Running Length: 103 minutes
MPAA Classification: R for strong drug content, sexuality, language, and violence.
Cast: Sarah Polley, Katie Holmes, Jay Mohr, Scott Wolf, William Fichtner, Desmond Askew, Timothy Olyphant, Taye Diggs, Breckin Meyer
Director: Doug Liman
Producers: Matt Freeman, Paul Rosenberg, Mickey Liddell
Screenplay: John August
After finding almost immediate success with his smash hit Swingers, director Doug Liman went on to make the ambitious Go, in which he tried yet again to appeal to the indie crowd. Sure, Go is hip, stylish, kinetic, cool, crazy, wild. The camerawork is handheld and frenetic, dashing in between different characters and places with an almost documentary-like feel. The dialogue is snappy, clever, and sardonic, and spoken by characters that seem to always be in a rush. Trouble escalates as the film progresses. Things get out of hand. Characters are thrust into situations that they would rather not be in. But as fast-paced and funny as their misadventures sometimes are, Go is never quite as impressive or involving as it wants or tries to be. It packs the punch that Swingers had, but lacks the heart.
Like a junior Pulp Fiction, the storyline of Gois divided into segments, each one focusing on a different set of characters and their perspectives on the night of a botched drug deal. In the first segment, Ronna (Sarah Polley) is a grocery store clerk in need of some quick cash, otherwise she’s facing eviction. Her chance to score comes when she’s approached by a couple of actors looking for Simon (Desmond Askew), a small-time drug dealer that’s out of town. They need drugs and she needs money, so she decides to fill in for Simon and get the drugs herself from Todd (Timothy Olyphant), Simon’s supplier. Unfortunately, Ronna’s a hundred bucks short and has to leave her friend Claire (Katie Holmes) behind as collateral while she goes off to collect the rest of the money. Problems arise when the deal turns out to be a set-up and Ronna’s forced to flush the drugs down the toilet.
The setting then moves to Las Vegas for the film’s second segment, where we focus on Simon and his friend Marcus (Taye Diggs) as they engage in various escapades across the city. After losing most of their money to gambling, the two steal a car and travel to a strip club, where they order a private room. But after Simon ignores the rules and “touches” the merchandise, he and Marcus are forced to flee the premises with the bad guys on their tail.
The tone of Go changes with its third and final chapter. It deals with the actors from the first segment, Adam (Scott Wolf) and Zack (Jay Mohr), who turn out to be only involved in the sting operation so that their own drug charges are dropped. After the deal goes south, their night continues, but gets weirder. They are invited to dinner by a cop (William Fichtner) and his wife (Jane Krakowski), who turn out to be advocates of a retail company. They manage to escape, but are quickly confronted with the implications of a hit-and-run.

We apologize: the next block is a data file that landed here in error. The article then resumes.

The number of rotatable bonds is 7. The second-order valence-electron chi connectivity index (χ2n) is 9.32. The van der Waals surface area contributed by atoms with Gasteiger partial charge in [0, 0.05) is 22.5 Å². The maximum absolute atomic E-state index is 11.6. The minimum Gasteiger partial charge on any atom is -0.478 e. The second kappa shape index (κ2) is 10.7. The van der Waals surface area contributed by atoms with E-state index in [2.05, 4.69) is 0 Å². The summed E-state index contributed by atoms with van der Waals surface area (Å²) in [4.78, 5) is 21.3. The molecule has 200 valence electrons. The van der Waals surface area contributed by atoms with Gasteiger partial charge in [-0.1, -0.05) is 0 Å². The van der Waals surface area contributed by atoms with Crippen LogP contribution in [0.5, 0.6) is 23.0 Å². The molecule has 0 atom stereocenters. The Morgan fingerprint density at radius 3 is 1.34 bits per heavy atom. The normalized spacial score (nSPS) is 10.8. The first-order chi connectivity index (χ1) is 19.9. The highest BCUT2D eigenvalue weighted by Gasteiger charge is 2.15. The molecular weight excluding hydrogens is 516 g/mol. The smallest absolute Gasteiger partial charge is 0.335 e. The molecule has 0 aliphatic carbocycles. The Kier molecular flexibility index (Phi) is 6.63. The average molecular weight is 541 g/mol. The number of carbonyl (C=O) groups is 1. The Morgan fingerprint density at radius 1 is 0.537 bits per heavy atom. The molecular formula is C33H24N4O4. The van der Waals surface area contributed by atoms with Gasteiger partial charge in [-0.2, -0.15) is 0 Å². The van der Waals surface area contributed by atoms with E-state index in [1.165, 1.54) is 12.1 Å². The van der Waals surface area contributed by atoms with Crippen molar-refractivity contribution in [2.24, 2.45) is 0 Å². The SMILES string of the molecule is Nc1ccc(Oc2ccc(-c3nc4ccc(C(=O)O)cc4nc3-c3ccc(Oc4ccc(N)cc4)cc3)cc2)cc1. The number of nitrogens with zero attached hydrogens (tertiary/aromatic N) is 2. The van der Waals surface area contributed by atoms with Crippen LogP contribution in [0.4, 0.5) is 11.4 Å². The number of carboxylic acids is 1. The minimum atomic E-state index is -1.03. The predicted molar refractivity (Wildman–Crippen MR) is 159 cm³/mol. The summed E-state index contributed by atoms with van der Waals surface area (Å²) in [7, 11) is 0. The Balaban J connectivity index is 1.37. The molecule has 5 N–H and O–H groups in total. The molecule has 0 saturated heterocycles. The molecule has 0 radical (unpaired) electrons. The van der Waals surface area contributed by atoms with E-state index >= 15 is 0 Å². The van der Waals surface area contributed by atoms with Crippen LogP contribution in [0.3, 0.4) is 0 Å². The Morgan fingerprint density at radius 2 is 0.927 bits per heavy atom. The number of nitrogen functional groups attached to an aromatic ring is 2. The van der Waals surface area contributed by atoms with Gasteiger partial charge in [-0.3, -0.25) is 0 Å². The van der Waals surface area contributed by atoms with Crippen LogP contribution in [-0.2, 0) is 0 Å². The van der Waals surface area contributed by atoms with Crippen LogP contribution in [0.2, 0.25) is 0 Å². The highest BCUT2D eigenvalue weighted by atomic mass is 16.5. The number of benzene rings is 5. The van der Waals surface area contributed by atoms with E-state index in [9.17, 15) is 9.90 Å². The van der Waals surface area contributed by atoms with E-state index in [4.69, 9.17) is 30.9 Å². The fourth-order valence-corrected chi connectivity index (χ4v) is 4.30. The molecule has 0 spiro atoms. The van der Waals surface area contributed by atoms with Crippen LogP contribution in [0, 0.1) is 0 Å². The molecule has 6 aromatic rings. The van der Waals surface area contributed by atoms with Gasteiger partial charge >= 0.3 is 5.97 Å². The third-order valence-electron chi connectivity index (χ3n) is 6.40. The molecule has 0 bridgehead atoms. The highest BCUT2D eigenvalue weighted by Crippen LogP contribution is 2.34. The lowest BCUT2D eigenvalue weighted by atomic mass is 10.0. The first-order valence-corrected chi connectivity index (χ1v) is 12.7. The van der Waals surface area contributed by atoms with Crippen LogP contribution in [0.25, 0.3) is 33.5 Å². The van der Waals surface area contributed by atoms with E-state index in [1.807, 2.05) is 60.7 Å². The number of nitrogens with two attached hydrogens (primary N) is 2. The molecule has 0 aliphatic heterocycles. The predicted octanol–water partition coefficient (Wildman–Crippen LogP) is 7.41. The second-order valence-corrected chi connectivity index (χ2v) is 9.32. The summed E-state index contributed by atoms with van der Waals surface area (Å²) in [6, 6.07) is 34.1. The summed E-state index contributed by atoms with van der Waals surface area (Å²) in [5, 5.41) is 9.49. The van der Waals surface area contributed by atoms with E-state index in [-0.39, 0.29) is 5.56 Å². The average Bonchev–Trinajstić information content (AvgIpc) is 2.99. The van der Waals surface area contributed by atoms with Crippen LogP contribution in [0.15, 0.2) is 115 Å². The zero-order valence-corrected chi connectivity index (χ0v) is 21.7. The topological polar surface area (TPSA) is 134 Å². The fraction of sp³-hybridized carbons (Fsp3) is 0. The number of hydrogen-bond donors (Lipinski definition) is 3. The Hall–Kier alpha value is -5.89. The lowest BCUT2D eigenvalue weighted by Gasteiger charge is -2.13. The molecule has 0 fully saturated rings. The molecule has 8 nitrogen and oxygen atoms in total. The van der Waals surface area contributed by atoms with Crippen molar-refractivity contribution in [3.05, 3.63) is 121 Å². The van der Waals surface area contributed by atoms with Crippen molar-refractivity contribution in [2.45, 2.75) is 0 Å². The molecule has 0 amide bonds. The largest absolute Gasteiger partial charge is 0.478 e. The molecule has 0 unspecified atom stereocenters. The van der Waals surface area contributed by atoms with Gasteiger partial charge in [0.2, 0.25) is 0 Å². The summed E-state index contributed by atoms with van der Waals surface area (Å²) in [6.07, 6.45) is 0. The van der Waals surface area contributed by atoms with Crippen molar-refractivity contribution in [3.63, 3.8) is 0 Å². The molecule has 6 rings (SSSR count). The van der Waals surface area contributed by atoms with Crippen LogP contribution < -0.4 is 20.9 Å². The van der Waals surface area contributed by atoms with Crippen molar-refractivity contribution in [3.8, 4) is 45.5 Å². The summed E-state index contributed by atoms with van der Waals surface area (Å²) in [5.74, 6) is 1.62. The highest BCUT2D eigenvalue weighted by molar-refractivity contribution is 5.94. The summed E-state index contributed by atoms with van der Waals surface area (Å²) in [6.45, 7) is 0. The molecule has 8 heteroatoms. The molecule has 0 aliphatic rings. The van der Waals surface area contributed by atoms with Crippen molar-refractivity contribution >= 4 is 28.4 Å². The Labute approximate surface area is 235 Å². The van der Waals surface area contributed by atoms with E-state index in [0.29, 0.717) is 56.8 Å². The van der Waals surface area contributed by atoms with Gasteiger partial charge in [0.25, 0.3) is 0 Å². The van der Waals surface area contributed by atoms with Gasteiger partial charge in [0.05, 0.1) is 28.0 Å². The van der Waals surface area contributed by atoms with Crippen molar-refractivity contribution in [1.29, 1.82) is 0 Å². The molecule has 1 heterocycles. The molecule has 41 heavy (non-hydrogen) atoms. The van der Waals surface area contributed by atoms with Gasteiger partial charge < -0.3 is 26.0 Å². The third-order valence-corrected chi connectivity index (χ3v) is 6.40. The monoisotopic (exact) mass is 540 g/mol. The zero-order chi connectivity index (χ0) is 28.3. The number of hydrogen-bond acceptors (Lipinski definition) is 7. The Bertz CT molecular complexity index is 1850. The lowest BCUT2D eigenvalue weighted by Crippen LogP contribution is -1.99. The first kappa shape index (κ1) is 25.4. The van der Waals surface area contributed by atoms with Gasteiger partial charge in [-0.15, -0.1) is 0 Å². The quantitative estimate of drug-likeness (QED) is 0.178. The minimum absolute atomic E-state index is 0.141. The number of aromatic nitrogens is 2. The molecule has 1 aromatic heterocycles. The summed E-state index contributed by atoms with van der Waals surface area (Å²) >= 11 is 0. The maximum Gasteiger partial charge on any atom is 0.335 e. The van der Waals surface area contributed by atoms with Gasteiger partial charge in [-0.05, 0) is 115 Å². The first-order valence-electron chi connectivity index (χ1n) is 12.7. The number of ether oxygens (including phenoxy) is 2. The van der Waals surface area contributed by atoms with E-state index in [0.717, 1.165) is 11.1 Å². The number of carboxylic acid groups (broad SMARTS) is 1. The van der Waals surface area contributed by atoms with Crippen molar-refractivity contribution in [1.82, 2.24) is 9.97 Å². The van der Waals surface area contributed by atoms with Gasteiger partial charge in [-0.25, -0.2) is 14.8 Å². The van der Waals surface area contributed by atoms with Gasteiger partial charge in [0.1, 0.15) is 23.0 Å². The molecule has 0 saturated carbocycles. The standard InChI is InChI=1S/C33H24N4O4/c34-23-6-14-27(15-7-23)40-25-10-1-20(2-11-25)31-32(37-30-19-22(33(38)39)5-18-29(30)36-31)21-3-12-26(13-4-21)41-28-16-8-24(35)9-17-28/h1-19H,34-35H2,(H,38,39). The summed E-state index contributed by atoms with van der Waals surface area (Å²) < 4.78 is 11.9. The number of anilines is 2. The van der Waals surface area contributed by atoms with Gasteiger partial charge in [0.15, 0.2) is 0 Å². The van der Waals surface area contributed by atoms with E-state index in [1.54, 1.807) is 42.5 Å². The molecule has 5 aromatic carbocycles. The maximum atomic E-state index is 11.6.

The main successes of Go can be found in the film’s first episode, where the stars shine the brightest and the direction is the keenest. From there, the plot unravels and gradually loses steam. The transition from the first segment to the second is drastic. (In fact, it almost seems as if the two were written by entirely different people.) The dialogue feels forced and the characters are unlikable. It resorts to low-brow humor in order to garner laughs and doesn’t deliver quite as much as the first half-hour does. Consider a scene where Simon is forced to run through the hotel fully naked after the room he was having sex in bursts into flames. These are the kinds of antics that are overused to the point of being predictable and unfunny, and they simply do not belong in a film like Go.
Now, I would like to say that the third act gets better, but it doesn’t. It basically mirrors the events of the first two episodes, but does it with less excitement. It’s uniform and repetitive and still sub-par when compared with the first half-hour. In terms of resolution, it works. It manages to adequately connect the pieces and end the movie on a lighter note. But is ending the movie on a lighter note what we want? Is an upbeat ending what a film like this should have? It feels phony and put-on and doesn’t fit the mood. Look, I’m all for catharsis, but I’d rather have an ending that’s straightforward and depressing rather than one that I don’t believe.
Sarah Polley and Katie Holmes have the two best performances. (Their characters are the two that most obviously represent the Generation X crowd that Go appeals to.) They bring the most enthusiasm and likability to their characters, and it’s disappointing that they have so little screen time. As for the rest of the cast, Taye Diggs and Timothy Olyphant (who I’ve found to be a pretty reliable actor) both do a pretty good job. Desmond Askew is serviceable, despite my disdain for his accent, and Scott Wolf and Jay Mohr are intolerable for the most part. Their characters are arguably the most uninteresting of the bunch. (I cite them as the one of the major downfalls of the third act as well.)
The worst part yet is how much I wanted to like Go. From the opening shot, I was hooked. I thought I was getting into something really good. Doug Liman is such a gifted and well-equipped director, and even though his career choices of late have been a bit poor, Go certainly exudes a fair amount of style. Even though it may borrow a lot of itself from Pulp Fiction, it stays original for the most part, especially in the visual aspect, and there are some qualities about it that are likable.
|Final rating: ★★ 1/2 (out of ★★★★)
© 2012 Stephen Earnest